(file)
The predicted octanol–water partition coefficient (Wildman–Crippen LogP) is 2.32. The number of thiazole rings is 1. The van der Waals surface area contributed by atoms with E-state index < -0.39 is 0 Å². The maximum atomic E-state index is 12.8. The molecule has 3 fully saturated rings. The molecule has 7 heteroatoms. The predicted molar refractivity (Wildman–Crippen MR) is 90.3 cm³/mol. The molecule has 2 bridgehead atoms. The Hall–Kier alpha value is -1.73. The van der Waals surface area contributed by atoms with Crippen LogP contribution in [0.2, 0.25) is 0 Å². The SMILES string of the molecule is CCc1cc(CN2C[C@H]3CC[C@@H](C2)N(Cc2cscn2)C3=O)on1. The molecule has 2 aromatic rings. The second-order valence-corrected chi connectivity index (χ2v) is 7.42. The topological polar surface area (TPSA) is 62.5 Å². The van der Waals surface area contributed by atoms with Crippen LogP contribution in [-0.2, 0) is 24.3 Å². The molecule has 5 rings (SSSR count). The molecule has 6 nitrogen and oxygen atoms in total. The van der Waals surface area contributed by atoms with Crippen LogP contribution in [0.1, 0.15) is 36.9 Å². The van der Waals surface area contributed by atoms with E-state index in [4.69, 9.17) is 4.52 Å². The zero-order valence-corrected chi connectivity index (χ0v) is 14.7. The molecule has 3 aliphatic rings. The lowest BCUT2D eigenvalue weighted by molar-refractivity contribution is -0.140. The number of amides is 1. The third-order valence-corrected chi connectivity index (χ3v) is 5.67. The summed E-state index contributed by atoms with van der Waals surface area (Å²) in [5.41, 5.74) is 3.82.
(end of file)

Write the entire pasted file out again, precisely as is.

The predicted octanol–water partition coefficient (Wildman–Crippen LogP) is 2.32. The number of thiazole rings is 1. The van der Waals surface area contributed by atoms with E-state index < -0.39 is 0 Å². The maximum atomic E-state index is 12.8. The molecule has 3 fully saturated rings. The molecule has 7 heteroatoms. The predicted molar refractivity (Wildman–Crippen MR) is 90.3 cm³/mol. The molecule has 2 bridgehead atoms. The Hall–Kier alpha value is -1.73. The van der Waals surface area contributed by atoms with Crippen LogP contribution in [0.2, 0.25) is 0 Å². The SMILES string of the molecule is CCc1cc(CN2C[C@H]3CC[C@@H](C2)N(Cc2cscn2)C3=O)on1. The molecule has 2 aromatic rings. The second-order valence-corrected chi connectivity index (χ2v) is 7.42. The topological polar surface area (TPSA) is 62.5 Å². The van der Waals surface area contributed by atoms with Crippen LogP contribution in [-0.2, 0) is 24.3 Å². The molecule has 5 rings (SSSR count). The molecule has 6 nitrogen and oxygen atoms in total. The van der Waals surface area contributed by atoms with Crippen LogP contribution in [0.1, 0.15) is 36.9 Å². The van der Waals surface area contributed by atoms with E-state index in [4.69, 9.17) is 4.52 Å². The zero-order valence-corrected chi connectivity index (χ0v) is 14.7. The molecule has 3 aliphatic rings. The lowest BCUT2D eigenvalue weighted by molar-refractivity contribution is -0.140. The number of amides is 1. The third-order valence-corrected chi connectivity index (χ3v) is 5.67. The summed E-state index contributed by atoms with van der Waals surface area (Å²) in [5.41, 5.74) is 3.82.